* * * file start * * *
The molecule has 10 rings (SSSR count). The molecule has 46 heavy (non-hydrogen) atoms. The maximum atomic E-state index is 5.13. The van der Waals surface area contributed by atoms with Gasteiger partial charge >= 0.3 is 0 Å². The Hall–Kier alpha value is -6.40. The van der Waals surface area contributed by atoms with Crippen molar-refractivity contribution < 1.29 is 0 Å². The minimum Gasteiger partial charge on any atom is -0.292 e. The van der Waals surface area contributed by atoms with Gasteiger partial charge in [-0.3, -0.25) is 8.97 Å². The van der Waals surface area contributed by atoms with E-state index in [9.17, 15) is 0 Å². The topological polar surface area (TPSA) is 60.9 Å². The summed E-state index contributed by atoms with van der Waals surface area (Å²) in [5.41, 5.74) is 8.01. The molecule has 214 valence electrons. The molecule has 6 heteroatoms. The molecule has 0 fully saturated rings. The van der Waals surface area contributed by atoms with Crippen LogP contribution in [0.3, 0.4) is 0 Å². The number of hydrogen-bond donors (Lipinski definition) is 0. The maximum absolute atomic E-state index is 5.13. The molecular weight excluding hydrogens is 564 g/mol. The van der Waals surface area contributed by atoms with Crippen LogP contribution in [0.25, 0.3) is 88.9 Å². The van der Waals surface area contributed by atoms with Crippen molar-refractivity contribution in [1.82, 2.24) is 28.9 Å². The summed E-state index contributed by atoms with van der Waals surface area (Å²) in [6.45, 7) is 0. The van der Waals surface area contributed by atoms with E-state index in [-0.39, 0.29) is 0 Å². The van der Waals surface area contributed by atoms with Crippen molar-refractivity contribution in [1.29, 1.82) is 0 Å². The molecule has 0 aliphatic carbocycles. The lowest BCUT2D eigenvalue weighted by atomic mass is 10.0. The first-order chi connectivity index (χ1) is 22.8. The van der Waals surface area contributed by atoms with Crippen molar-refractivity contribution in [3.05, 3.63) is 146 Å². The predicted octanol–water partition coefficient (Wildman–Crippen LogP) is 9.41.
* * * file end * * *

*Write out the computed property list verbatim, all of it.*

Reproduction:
The molecule has 10 rings (SSSR count). The molecule has 46 heavy (non-hydrogen) atoms. The maximum atomic E-state index is 5.13. The van der Waals surface area contributed by atoms with Gasteiger partial charge >= 0.3 is 0 Å². The Hall–Kier alpha value is -6.40. The van der Waals surface area contributed by atoms with Crippen molar-refractivity contribution < 1.29 is 0 Å². The minimum Gasteiger partial charge on any atom is -0.292 e. The van der Waals surface area contributed by atoms with Gasteiger partial charge in [-0.3, -0.25) is 8.97 Å². The van der Waals surface area contributed by atoms with E-state index in [9.17, 15) is 0 Å². The topological polar surface area (TPSA) is 60.9 Å². The summed E-state index contributed by atoms with van der Waals surface area (Å²) in [5.41, 5.74) is 8.01. The molecule has 214 valence electrons. The molecule has 6 heteroatoms. The molecule has 0 fully saturated rings. The van der Waals surface area contributed by atoms with Crippen LogP contribution in [0.3, 0.4) is 0 Å². The number of hydrogen-bond donors (Lipinski definition) is 0. The maximum absolute atomic E-state index is 5.13. The molecular weight excluding hydrogens is 564 g/mol. The van der Waals surface area contributed by atoms with Crippen LogP contribution in [0.25, 0.3) is 88.9 Å². The van der Waals surface area contributed by atoms with Crippen molar-refractivity contribution in [1.82, 2.24) is 28.9 Å². The summed E-state index contributed by atoms with van der Waals surface area (Å²) in [6.45, 7) is 0. The van der Waals surface area contributed by atoms with E-state index in [-0.39, 0.29) is 0 Å². The van der Waals surface area contributed by atoms with Crippen molar-refractivity contribution in [1.29, 1.82) is 0 Å². The molecule has 0 aliphatic carbocycles. The lowest BCUT2D eigenvalue weighted by atomic mass is 10.0. The first-order chi connectivity index (χ1) is 22.8. The van der Waals surface area contributed by atoms with Crippen molar-refractivity contribution in [3.05, 3.63) is 146 Å². The predicted octanol–water partition coefficient (Wildman–Crippen LogP) is 9.41.